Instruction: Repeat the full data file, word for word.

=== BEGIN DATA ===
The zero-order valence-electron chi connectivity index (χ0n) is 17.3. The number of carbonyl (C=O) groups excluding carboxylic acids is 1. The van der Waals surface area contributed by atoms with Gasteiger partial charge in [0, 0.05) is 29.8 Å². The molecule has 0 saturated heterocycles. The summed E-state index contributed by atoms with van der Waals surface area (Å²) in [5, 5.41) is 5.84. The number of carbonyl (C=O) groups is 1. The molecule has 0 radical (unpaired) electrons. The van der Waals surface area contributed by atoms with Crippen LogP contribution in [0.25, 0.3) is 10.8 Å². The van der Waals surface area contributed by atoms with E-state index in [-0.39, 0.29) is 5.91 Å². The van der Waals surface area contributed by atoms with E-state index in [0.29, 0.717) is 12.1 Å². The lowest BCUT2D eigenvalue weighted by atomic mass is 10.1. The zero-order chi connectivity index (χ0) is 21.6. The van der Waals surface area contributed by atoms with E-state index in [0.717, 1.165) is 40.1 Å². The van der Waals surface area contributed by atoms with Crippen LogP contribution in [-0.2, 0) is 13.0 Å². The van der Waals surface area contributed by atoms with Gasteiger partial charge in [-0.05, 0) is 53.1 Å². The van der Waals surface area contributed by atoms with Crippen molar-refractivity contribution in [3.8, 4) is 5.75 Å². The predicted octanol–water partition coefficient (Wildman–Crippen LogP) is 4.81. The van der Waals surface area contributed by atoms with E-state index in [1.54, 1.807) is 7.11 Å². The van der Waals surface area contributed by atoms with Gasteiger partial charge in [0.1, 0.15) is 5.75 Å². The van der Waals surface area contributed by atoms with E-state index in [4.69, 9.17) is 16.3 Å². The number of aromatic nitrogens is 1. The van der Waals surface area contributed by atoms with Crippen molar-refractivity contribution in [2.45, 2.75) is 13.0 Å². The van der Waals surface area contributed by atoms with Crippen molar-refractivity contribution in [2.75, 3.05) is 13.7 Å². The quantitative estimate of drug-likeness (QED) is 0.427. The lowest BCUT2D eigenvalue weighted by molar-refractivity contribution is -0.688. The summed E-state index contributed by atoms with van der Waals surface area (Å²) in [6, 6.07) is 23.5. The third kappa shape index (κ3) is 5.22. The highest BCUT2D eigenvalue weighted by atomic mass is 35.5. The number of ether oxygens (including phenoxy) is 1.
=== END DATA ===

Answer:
The zero-order valence-electron chi connectivity index (χ0n) is 17.3. The number of carbonyl (C=O) groups excluding carboxylic acids is 1. The van der Waals surface area contributed by atoms with Gasteiger partial charge in [0, 0.05) is 29.8 Å². The molecule has 0 saturated heterocycles. The summed E-state index contributed by atoms with van der Waals surface area (Å²) in [5, 5.41) is 5.84. The number of carbonyl (C=O) groups is 1. The molecule has 0 radical (unpaired) electrons. The van der Waals surface area contributed by atoms with Crippen LogP contribution in [0.25, 0.3) is 10.8 Å². The van der Waals surface area contributed by atoms with E-state index in [-0.39, 0.29) is 5.91 Å². The van der Waals surface area contributed by atoms with E-state index in [0.29, 0.717) is 12.1 Å². The lowest BCUT2D eigenvalue weighted by atomic mass is 10.1. The zero-order chi connectivity index (χ0) is 21.6. The van der Waals surface area contributed by atoms with E-state index in [0.717, 1.165) is 40.1 Å². The van der Waals surface area contributed by atoms with Crippen LogP contribution in [-0.2, 0) is 13.0 Å². The van der Waals surface area contributed by atoms with Gasteiger partial charge in [-0.05, 0) is 53.1 Å². The van der Waals surface area contributed by atoms with Crippen molar-refractivity contribution in [3.8, 4) is 5.75 Å². The predicted octanol–water partition coefficient (Wildman–Crippen LogP) is 4.81. The van der Waals surface area contributed by atoms with E-state index in [1.54, 1.807) is 7.11 Å². The van der Waals surface area contributed by atoms with Gasteiger partial charge in [0.1, 0.15) is 5.75 Å². The van der Waals surface area contributed by atoms with E-state index in [4.69, 9.17) is 16.3 Å². The number of aromatic nitrogens is 1. The van der Waals surface area contributed by atoms with Crippen molar-refractivity contribution in [2.45, 2.75) is 13.0 Å². The van der Waals surface area contributed by atoms with Crippen molar-refractivity contribution in [2.75, 3.05) is 13.7 Å². The quantitative estimate of drug-likeness (QED) is 0.427. The lowest BCUT2D eigenvalue weighted by molar-refractivity contribution is -0.688. The summed E-state index contributed by atoms with van der Waals surface area (Å²) in [6, 6.07) is 23.5. The third kappa shape index (κ3) is 5.22. The highest BCUT2D eigenvalue weighted by atomic mass is 35.5. The number of ether oxygens (including phenoxy) is 1.